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Emerging markets in a holding pattern

Speculation about the policy intentions of President elect Trump continues to dominate financial markets

Investors keenly awaited Trump’s first press conference since winning the election. In fact, this press conference then provided no clarity on the initial priorities of his administration, which in turn meant that weekly moves in key US assets (US dollar, 10-year US Treasuries and the S&P 500) were minor.

We still seem to be in a holding pattern and are awaiting more information at Trump’s inauguration and to see what happens in the following week. We still believe that his initial policy announcements will be US growth friendly, and that upward pressure on the US dollar and US Treasury yields will resume before the end of the month.

Within emerging markets, most attention has focused on Mexico and Turkey. Both countries have experienced extreme currency weakness year to date.

Within emerging markets, most attention has focused on Mexico and Turkey.

Mexico continues to suffer from concerns about the imposition of a US border tax and Trump’s noisy encouragement for US firms to relocate back to the US. Banxicos has already spent US$2bln to try to stabilise the currency, and we remain concerned that the country is vulnerable to further credit and currency concerns. The Mexican policy response will likely be orthodox, but will involve tighter policy in an economy that is already slowing. We expect 1.5% growth in 2017, with 3% twin deficits. This is not an encouraging mix.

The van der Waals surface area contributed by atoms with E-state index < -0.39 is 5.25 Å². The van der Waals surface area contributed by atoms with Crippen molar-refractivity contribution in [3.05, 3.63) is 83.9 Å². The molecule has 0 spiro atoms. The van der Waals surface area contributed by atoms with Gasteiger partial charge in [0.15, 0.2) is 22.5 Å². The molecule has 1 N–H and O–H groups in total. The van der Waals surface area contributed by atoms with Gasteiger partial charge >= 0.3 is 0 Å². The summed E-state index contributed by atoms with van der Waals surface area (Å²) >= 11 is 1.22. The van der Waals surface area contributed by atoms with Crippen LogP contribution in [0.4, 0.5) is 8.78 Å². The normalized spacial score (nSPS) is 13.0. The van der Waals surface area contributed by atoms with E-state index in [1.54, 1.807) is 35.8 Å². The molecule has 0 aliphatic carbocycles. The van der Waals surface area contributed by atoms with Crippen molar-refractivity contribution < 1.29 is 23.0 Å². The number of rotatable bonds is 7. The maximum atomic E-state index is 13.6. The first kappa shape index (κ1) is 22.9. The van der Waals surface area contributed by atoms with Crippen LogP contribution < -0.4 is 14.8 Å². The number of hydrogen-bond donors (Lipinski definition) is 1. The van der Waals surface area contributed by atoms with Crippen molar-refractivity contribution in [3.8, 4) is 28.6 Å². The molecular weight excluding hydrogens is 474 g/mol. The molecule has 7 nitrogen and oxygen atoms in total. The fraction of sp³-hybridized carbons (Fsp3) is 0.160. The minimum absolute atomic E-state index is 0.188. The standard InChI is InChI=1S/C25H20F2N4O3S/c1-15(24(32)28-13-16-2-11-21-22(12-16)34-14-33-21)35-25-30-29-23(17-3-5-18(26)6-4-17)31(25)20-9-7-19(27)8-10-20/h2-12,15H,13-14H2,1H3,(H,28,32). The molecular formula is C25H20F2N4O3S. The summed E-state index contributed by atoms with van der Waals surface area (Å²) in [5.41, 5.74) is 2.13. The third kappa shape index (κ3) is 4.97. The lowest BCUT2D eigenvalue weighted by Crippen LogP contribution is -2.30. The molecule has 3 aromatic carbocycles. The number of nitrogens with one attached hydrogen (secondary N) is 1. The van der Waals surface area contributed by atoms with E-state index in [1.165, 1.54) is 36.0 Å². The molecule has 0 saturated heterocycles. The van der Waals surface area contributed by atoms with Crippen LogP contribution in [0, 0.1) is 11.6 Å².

Turkey has, in many respects, the opposite problem. In our view the problem is more easily solvable, but the political willingness to do so is much lower. The currency has depreciated 20% against the US dollar since the end of October, but the central bank is reluctant to raise rates because, bluntly, in our view Erdogan does not want them to do so. Over the past week, we have sensed that alarm over the pace and scale of the currency move is beginning to register in Ankara. The long-awaited interest rate hike may be at hand and in our view a 200bps hike is necessary to stabilise markets.

Aside from this, in the absence of a large directional move for the broader market, we have focused our attention over the past week on what we believe to be an opportunity to take advantage of the reopening of the new issuance market. In the week to come, we view the issuance of over US$5bln from Argentina as a likely buying opportunity.

In summary, we have seen a relatively quiet start to the year with a sense that the more decisive risk events will likely occur in the second half of this month.

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News Analysis

David Dowsett

By
David Dowsett
Co-Head of Emerging Market Debt
Published 18 January 2017
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2 minute read
 

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Published January 2017